Android 12.1 will rolling out a new AOSP wallpaper after nearly 5 years

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“The sky is not pink”, peruses the title of a code change Google has recently submitted inside to the Android Open Source Project (AOSP) Gerrit. The code change replaces the default “pink sky” wallpaper that Google previously acquainted with the open source version of Android almost 5 years prior.

In its place is another wallpaper that is set to make a big appearance with the arrival of Android 12.1, Android’s first point discharge in quite a while, and we at XDA have, obviously, acquired this wallpaper in front of the OS’s release.

By far most of clients have probably never seen the “pink sky” wallpaper that has been remembered for open source arrivals of Android since Android 7.0 Nougat. That is on the grounds that practically every cell phone that runs Android is really running a modified form of it, which for the most part never transports the default AOSP wallpaper seen beneath.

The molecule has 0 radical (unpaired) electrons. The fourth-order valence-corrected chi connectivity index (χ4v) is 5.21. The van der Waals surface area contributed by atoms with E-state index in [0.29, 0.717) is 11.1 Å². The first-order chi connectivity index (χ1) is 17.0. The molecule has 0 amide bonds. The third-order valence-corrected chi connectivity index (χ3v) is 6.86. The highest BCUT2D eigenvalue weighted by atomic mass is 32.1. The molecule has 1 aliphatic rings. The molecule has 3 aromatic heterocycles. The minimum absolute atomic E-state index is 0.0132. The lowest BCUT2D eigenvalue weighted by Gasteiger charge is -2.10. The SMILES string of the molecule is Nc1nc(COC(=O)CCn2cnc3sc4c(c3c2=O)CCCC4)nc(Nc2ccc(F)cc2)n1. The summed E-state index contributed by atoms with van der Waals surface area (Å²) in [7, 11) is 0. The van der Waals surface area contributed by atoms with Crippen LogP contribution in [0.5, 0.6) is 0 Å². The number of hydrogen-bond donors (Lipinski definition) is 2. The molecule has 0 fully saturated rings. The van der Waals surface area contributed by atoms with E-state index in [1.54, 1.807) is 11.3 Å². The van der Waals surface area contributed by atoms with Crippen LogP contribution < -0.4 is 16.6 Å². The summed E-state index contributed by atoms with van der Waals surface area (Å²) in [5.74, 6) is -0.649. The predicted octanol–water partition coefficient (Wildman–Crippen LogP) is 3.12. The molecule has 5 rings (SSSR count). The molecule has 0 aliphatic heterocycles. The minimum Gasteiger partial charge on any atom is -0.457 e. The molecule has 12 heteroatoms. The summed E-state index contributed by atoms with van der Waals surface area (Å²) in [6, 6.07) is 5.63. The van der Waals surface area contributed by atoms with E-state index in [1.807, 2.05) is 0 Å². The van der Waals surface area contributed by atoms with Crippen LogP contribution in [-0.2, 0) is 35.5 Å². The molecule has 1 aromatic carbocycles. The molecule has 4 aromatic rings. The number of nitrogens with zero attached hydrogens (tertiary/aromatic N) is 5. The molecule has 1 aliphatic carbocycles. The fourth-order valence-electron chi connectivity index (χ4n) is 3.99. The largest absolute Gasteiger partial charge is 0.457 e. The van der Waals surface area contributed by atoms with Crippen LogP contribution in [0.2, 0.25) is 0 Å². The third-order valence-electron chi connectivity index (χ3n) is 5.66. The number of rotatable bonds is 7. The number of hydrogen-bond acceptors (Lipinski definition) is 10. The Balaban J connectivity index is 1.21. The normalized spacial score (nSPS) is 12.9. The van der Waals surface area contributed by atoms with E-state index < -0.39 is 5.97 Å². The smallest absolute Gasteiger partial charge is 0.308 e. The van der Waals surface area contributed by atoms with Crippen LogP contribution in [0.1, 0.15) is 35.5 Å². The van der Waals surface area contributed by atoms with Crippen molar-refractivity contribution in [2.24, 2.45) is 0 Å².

You’ll likely possibly see the wallpaper in case you’re running a product work with light adjustments to AOSP, for example, one of the AOSP-put together custom ROMs with respect to the XDA Forums or a Generic System Image (GSI). Beginning with the open source arrival of Android 12.1, however, you’ll probably be seeing an different wallpaper.

In case you’re keen on downloading the AOSP backdrop from Android renditions 7.0-12 in its original resolution, you can do as such from here. Assuming you need to download the new Android 12.1 backdrop in its original resolution.

Android 12.1 is relied upon to fall in the middle of Android 12 and Android 13. The steady arrival of Android 12 is relied upon to dispatch on October fourth, as per our sources, while Android 13 is relied upon to dispatch at some point in the fall of 2022.

The Android 12.1 point discharge, in the interim, will be joined by a knock in the API level, which is strange as we haven’t had a platform-changing maintenance release since Android 8.1 Oreo in 2017. We don’t by and large have the foggiest idea why Google is chipping away at a point discharge, yet there are a few subtleties XDA can share soon.